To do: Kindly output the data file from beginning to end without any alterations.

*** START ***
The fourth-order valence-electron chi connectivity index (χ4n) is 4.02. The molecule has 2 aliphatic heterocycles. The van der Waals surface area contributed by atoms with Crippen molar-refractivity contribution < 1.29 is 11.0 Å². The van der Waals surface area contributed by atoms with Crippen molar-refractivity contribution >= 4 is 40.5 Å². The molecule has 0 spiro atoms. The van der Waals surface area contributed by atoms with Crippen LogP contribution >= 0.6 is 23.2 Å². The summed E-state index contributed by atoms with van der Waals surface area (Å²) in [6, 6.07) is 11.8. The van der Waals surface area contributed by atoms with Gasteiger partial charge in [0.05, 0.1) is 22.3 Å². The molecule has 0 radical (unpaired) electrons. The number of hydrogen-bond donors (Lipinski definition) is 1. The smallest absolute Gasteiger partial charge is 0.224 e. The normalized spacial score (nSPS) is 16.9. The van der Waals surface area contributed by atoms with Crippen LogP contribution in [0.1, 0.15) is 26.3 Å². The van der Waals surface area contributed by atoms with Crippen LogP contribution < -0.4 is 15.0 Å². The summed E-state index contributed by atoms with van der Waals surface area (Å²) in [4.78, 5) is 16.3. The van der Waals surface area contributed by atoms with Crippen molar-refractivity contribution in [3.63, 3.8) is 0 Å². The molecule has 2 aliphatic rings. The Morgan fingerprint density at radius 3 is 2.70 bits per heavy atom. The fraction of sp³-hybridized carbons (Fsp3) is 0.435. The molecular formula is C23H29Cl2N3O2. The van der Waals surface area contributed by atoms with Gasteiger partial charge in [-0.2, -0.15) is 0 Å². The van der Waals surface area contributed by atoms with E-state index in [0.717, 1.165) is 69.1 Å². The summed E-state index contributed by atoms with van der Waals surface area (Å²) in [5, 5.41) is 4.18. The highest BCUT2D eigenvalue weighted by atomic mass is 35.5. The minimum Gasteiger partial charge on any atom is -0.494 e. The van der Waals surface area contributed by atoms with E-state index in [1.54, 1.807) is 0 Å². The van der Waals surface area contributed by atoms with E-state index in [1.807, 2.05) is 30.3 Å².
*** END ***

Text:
The fourth-order valence-electron chi connectivity index (χ4n) is 4.02. The molecule has 2 aliphatic heterocycles. The van der Waals surface area contributed by atoms with Crippen molar-refractivity contribution < 1.29 is 11.0 Å². The van der Waals surface area contributed by atoms with Crippen molar-refractivity contribution >= 4 is 40.5 Å². The molecule has 0 spiro atoms. The van der Waals surface area contributed by atoms with Crippen LogP contribution >= 0.6 is 23.2 Å². The summed E-state index contributed by atoms with van der Waals surface area (Å²) in [6, 6.07) is 11.8. The van der Waals surface area contributed by atoms with Gasteiger partial charge in [0.05, 0.1) is 22.3 Å². The molecule has 0 radical (unpaired) electrons. The number of hydrogen-bond donors (Lipinski definition) is 1. The smallest absolute Gasteiger partial charge is 0.224 e. The normalized spacial score (nSPS) is 16.9. The van der Waals surface area contributed by atoms with Crippen LogP contribution in [0.1, 0.15) is 26.3 Å². The van der Waals surface area contributed by atoms with Crippen LogP contribution < -0.4 is 15.0 Å². The summed E-state index contributed by atoms with van der Waals surface area (Å²) in [4.78, 5) is 16.3. The van der Waals surface area contributed by atoms with Crippen molar-refractivity contribution in [3.63, 3.8) is 0 Å². The molecule has 2 aliphatic rings. The Morgan fingerprint density at radius 3 is 2.70 bits per heavy atom. The fraction of sp³-hybridized carbons (Fsp3) is 0.435. The molecular formula is C23H29Cl2N3O2. The van der Waals surface area contributed by atoms with Gasteiger partial charge in [-0.2, -0.15) is 0 Å². The van der Waals surface area contributed by atoms with E-state index in [0.717, 1.165) is 69.1 Å². The summed E-state index contributed by atoms with van der Waals surface area (Å²) in [5, 5.41) is 4.18. The highest BCUT2D eigenvalue weighted by atomic mass is 35.5. The minimum Gasteiger partial charge on any atom is -0.494 e. The van der Waals surface area contributed by atoms with E-state index in [1.54, 1.807) is 0 Å². The van der Waals surface area contributed by atoms with E-state index in [1.807, 2.05) is 30.3 Å².